You have a tattoo on your left hip, a blue crescent moon skirting the lift of the bone. You like lemons better than limes, although you can't tell the difference between Sprite and Seven-Up. Don't ask how; these are things I know about you. You stand in stationery stores and run between your thumb and forefinger sheets of thick, creamy paper. You fantasize: you could cover these papers with words about her, write everything you know about her in indelible ink. You look out at the rain and you imagine her lashes wet and glittering against her cheek. Your attention is caught by the row of glass vials catching tiny drops of inky light in the window, and you spend half an hour debating color: black, chocolate, perhaps dark green. You imagine your thumbprints all over her body, gentle whorls of darkness, staining her arms and thighs.

One day you run into her at the grocery store. She is carrying a basket and your eyes dart to its contents. The whole way home you will recite them in silent litany: milk, parsley, black plums, whole-wheat bread. She is wearing blue jeans and a tanktop, with no bra. Her hair is braided and you think of sleek ropes made of satin. The refrigerated air is still around your bodies. Sure, she says. I'd love to go. What time on Friday, and do you want to drive? And then you are climbing the steps to your apartment, you can't remember the walk home, your feet have only a faint memory of pressing into pavement. You flop on your back onto your bed and stare at the ceiling, trying to remember every word of the conversation, holding each one between your teeth like blackberries. You wonder if your eyes, or your voice, gave you away: forbidden thought, rich like caviar. You decide she does not know; you knew what was veiled behind your words, but she does not. She did not hear the echoes of your fingers touching her skin, delirious with sensation.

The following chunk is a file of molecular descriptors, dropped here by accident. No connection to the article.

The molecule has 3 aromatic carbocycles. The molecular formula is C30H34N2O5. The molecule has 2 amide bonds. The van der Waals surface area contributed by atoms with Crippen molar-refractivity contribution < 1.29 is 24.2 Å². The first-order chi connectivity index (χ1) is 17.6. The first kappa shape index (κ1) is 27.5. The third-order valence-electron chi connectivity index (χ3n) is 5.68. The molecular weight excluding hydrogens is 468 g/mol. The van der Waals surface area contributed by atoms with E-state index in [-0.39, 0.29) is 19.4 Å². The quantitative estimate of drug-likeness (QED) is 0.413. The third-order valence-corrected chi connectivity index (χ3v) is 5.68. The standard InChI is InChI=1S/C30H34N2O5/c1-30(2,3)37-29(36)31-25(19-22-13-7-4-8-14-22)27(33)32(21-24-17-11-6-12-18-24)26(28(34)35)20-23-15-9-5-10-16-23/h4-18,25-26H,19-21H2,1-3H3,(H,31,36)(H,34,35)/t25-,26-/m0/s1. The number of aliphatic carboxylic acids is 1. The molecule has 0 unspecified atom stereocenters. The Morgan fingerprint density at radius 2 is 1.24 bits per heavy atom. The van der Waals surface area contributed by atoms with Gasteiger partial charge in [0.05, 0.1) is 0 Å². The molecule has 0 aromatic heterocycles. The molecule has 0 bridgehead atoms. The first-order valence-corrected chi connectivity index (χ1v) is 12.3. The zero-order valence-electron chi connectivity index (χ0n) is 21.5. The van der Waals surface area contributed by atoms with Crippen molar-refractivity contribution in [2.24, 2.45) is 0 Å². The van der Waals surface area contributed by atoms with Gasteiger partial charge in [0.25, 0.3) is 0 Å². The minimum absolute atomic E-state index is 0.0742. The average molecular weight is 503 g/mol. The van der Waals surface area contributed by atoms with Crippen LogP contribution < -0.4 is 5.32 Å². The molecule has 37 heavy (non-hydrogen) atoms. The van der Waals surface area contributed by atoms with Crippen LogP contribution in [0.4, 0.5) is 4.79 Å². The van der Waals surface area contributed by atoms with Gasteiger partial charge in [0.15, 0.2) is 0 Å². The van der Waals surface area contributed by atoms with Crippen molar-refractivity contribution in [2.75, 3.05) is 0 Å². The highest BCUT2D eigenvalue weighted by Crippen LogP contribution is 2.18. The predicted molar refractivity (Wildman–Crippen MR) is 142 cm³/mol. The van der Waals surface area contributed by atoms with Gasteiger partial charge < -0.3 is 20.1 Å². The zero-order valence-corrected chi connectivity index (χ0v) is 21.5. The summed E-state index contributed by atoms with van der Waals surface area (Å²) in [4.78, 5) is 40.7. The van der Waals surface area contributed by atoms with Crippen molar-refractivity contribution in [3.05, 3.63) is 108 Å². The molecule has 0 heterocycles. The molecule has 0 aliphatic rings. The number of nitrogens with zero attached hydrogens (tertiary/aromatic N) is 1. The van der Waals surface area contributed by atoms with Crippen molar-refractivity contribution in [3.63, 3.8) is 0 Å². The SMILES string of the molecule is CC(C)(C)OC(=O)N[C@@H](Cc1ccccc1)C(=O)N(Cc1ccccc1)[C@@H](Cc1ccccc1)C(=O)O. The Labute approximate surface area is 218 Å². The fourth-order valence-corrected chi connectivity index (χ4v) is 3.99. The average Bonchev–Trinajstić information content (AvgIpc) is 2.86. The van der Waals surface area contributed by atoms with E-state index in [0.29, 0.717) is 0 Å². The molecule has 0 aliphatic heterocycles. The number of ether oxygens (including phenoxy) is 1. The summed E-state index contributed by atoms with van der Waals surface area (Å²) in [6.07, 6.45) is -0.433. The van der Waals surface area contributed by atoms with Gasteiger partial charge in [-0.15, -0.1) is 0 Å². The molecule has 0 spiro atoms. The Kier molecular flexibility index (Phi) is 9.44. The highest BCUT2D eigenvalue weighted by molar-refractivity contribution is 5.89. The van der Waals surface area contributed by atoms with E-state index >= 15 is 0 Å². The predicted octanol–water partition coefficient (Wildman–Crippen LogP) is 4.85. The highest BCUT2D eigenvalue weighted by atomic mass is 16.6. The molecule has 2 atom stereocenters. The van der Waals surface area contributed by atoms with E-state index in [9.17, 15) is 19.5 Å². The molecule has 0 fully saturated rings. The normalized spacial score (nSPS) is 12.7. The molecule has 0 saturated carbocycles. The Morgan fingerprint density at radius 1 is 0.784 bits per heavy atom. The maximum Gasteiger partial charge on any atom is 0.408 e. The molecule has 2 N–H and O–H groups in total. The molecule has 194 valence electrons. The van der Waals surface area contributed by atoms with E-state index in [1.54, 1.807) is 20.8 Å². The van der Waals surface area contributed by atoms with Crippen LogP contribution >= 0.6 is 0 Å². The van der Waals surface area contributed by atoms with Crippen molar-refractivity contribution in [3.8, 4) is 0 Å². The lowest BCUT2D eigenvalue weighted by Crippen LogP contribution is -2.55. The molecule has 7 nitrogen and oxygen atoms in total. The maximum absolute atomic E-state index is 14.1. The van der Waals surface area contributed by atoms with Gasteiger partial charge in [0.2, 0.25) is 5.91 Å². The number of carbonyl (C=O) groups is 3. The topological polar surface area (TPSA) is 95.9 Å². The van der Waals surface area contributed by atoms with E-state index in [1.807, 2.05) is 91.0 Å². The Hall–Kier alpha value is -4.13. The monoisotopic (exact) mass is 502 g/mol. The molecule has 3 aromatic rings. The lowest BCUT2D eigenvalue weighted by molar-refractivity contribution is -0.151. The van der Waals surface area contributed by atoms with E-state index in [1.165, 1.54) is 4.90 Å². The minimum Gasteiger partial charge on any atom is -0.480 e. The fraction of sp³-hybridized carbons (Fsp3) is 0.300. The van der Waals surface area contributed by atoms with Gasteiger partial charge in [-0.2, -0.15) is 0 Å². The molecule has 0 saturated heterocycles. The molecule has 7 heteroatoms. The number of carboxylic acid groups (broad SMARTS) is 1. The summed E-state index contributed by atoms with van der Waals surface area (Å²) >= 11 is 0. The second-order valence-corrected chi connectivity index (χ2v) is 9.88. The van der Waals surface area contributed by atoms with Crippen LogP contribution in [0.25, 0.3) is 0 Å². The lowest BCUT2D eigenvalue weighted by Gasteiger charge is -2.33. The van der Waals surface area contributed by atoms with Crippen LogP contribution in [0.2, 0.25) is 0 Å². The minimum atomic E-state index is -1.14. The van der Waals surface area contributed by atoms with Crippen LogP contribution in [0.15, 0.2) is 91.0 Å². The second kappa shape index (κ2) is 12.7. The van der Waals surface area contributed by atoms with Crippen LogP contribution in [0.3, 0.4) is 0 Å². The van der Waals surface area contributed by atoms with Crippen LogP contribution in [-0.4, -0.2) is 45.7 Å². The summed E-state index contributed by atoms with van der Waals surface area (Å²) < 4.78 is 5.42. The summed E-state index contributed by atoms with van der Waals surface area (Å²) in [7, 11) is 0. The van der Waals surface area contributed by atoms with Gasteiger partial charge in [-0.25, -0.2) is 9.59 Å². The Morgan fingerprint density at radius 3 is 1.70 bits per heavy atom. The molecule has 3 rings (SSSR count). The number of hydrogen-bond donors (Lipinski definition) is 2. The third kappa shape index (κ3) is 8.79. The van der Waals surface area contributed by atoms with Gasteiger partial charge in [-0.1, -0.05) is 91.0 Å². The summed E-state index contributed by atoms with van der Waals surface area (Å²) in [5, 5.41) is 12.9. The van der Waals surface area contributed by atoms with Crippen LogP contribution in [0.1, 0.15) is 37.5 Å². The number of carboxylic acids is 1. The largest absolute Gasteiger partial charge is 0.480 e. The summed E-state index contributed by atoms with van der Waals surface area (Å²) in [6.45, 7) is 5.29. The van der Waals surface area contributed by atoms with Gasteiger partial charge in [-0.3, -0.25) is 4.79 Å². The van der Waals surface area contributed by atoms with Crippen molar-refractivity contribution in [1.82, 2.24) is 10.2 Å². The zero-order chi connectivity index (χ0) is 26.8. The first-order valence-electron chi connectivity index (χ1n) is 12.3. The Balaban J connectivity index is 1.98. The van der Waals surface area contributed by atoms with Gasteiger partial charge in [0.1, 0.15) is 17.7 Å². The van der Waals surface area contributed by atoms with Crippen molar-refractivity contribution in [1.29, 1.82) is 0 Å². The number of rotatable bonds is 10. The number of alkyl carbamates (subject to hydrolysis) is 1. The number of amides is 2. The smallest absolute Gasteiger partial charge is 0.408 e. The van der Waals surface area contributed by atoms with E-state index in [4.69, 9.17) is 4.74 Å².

Milk. Parsley. Black plums. Whole-wheat bread.

Friday night you take her to the old stadium where they still race horses on spring nights. Your thoughts flicker to other places of crowds: sports stadiums, Roman arenas, the empty drive-in theatre you walked through once in upstate New York, tall grasses waving at the broken and rusted movie screen. In the car she tells you she always loved the races as a child; she always thought they were incredibly romantic, just like something in a novel. She could picture Jane Eyre at the races, or Anne of Green Gables, clasping her hands in delight as the horses' breath steamed. Now, at twenty-one, she says, she knows the trumpet fanfare is only a recording, and the molded plastic chairs are kind of tacky, and most of the people there aren't millionaires or movie stars or even big gamblers. But she doesn't mind.

And you don't mind. You think you wouldn't mind anything, even tragedy. Here she is with her hand on your arm; she is laughing, and you feel almost light enough to speak.